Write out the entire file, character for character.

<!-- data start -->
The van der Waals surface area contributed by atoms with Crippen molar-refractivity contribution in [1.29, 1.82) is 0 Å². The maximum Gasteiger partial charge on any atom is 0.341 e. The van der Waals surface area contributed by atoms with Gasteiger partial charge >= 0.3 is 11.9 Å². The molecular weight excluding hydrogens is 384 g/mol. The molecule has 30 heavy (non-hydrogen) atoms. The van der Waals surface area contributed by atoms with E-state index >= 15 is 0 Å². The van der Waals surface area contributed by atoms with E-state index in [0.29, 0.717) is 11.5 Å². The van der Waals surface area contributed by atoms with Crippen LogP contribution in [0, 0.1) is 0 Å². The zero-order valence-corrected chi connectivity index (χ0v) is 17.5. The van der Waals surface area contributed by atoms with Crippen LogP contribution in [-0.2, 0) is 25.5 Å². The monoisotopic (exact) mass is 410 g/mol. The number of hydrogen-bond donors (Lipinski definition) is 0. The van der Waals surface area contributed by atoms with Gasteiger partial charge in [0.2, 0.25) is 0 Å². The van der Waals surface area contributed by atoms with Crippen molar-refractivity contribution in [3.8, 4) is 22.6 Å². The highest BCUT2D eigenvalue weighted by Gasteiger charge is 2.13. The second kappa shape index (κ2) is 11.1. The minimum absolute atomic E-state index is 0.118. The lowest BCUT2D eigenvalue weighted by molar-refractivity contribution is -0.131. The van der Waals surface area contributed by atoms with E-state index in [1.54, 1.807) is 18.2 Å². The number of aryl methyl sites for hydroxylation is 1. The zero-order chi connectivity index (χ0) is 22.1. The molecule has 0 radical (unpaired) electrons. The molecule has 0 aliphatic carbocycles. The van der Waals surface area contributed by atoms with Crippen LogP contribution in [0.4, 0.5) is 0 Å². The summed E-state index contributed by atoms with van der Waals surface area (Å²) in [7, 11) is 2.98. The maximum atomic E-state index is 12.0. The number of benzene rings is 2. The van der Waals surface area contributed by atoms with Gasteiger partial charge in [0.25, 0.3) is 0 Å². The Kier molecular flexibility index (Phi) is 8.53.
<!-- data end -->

The van der Waals surface area contributed by atoms with Crippen molar-refractivity contribution in [1.29, 1.82) is 0 Å². The maximum Gasteiger partial charge on any atom is 0.341 e. The van der Waals surface area contributed by atoms with Gasteiger partial charge >= 0.3 is 11.9 Å². The molecular weight excluding hydrogens is 384 g/mol. The molecule has 30 heavy (non-hydrogen) atoms. The van der Waals surface area contributed by atoms with E-state index >= 15 is 0 Å². The van der Waals surface area contributed by atoms with E-state index in [0.29, 0.717) is 11.5 Å². The van der Waals surface area contributed by atoms with Crippen LogP contribution in [0, 0.1) is 0 Å². The zero-order valence-corrected chi connectivity index (χ0v) is 17.5. The van der Waals surface area contributed by atoms with Crippen LogP contribution in [-0.2, 0) is 25.5 Å². The monoisotopic (exact) mass is 410 g/mol. The number of hydrogen-bond donors (Lipinski definition) is 0. The van der Waals surface area contributed by atoms with Gasteiger partial charge in [0.2, 0.25) is 0 Å². The van der Waals surface area contributed by atoms with Crippen molar-refractivity contribution in [3.8, 4) is 22.6 Å². The highest BCUT2D eigenvalue weighted by Gasteiger charge is 2.13. The second kappa shape index (κ2) is 11.1. The minimum absolute atomic E-state index is 0.118. The lowest BCUT2D eigenvalue weighted by molar-refractivity contribution is -0.131. The van der Waals surface area contributed by atoms with E-state index in [1.54, 1.807) is 18.2 Å². The number of aryl methyl sites for hydroxylation is 1. The zero-order chi connectivity index (χ0) is 22.1. The molecule has 0 radical (unpaired) electrons. The molecule has 0 aliphatic carbocycles. The van der Waals surface area contributed by atoms with Crippen LogP contribution in [0.4, 0.5) is 0 Å². The summed E-state index contributed by atoms with van der Waals surface area (Å²) in [7, 11) is 2.98. The maximum atomic E-state index is 12.0. The number of benzene rings is 2. The van der Waals surface area contributed by atoms with Gasteiger partial charge in [0.25, 0.3) is 0 Å². The Kier molecular flexibility index (Phi) is 8.53.